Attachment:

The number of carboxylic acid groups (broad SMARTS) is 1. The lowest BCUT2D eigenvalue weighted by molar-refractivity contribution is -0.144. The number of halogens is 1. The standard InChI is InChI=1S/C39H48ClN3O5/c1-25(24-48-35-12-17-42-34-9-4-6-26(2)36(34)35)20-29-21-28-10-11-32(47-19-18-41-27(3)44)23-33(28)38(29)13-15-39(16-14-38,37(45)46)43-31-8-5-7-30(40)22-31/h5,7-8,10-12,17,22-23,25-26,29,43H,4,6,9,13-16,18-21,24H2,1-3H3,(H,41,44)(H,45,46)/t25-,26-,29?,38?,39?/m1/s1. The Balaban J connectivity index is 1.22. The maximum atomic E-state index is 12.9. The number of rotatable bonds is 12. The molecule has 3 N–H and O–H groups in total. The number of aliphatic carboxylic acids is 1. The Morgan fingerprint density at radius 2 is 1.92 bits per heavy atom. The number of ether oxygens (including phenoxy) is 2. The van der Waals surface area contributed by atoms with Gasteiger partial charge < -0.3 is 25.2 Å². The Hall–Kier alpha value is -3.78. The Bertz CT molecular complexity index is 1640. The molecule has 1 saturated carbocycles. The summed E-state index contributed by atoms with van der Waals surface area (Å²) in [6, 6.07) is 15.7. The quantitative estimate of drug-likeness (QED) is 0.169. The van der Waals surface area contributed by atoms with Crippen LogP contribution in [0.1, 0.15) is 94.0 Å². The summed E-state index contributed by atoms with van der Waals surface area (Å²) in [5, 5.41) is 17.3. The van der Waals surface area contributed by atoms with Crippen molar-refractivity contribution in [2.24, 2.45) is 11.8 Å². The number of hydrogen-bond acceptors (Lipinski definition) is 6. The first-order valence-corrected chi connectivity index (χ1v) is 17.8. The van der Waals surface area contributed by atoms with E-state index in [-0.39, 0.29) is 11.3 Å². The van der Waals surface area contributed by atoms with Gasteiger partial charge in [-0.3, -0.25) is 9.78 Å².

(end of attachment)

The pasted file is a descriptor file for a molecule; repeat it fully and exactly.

The number of carboxylic acid groups (broad SMARTS) is 1. The lowest BCUT2D eigenvalue weighted by molar-refractivity contribution is -0.144. The number of halogens is 1. The standard InChI is InChI=1S/C39H48ClN3O5/c1-25(24-48-35-12-17-42-34-9-4-6-26(2)36(34)35)20-29-21-28-10-11-32(47-19-18-41-27(3)44)23-33(28)38(29)13-15-39(16-14-38,37(45)46)43-31-8-5-7-30(40)22-31/h5,7-8,10-12,17,22-23,25-26,29,43H,4,6,9,13-16,18-21,24H2,1-3H3,(H,41,44)(H,45,46)/t25-,26-,29?,38?,39?/m1/s1. The Balaban J connectivity index is 1.22. The maximum atomic E-state index is 12.9. The number of rotatable bonds is 12. The molecule has 3 N–H and O–H groups in total. The number of aliphatic carboxylic acids is 1. The Morgan fingerprint density at radius 2 is 1.92 bits per heavy atom. The number of ether oxygens (including phenoxy) is 2. The van der Waals surface area contributed by atoms with Gasteiger partial charge < -0.3 is 25.2 Å². The Hall–Kier alpha value is -3.78. The Bertz CT molecular complexity index is 1640. The molecule has 1 saturated carbocycles. The summed E-state index contributed by atoms with van der Waals surface area (Å²) in [6, 6.07) is 15.7. The quantitative estimate of drug-likeness (QED) is 0.169. The van der Waals surface area contributed by atoms with Crippen LogP contribution in [0.1, 0.15) is 94.0 Å². The summed E-state index contributed by atoms with van der Waals surface area (Å²) in [5, 5.41) is 17.3. The van der Waals surface area contributed by atoms with Crippen molar-refractivity contribution in [2.24, 2.45) is 11.8 Å². The number of hydrogen-bond acceptors (Lipinski definition) is 6. The first-order valence-corrected chi connectivity index (χ1v) is 17.8. The van der Waals surface area contributed by atoms with E-state index in [-0.39, 0.29) is 11.3 Å². The van der Waals surface area contributed by atoms with Gasteiger partial charge in [-0.3, -0.25) is 9.78 Å².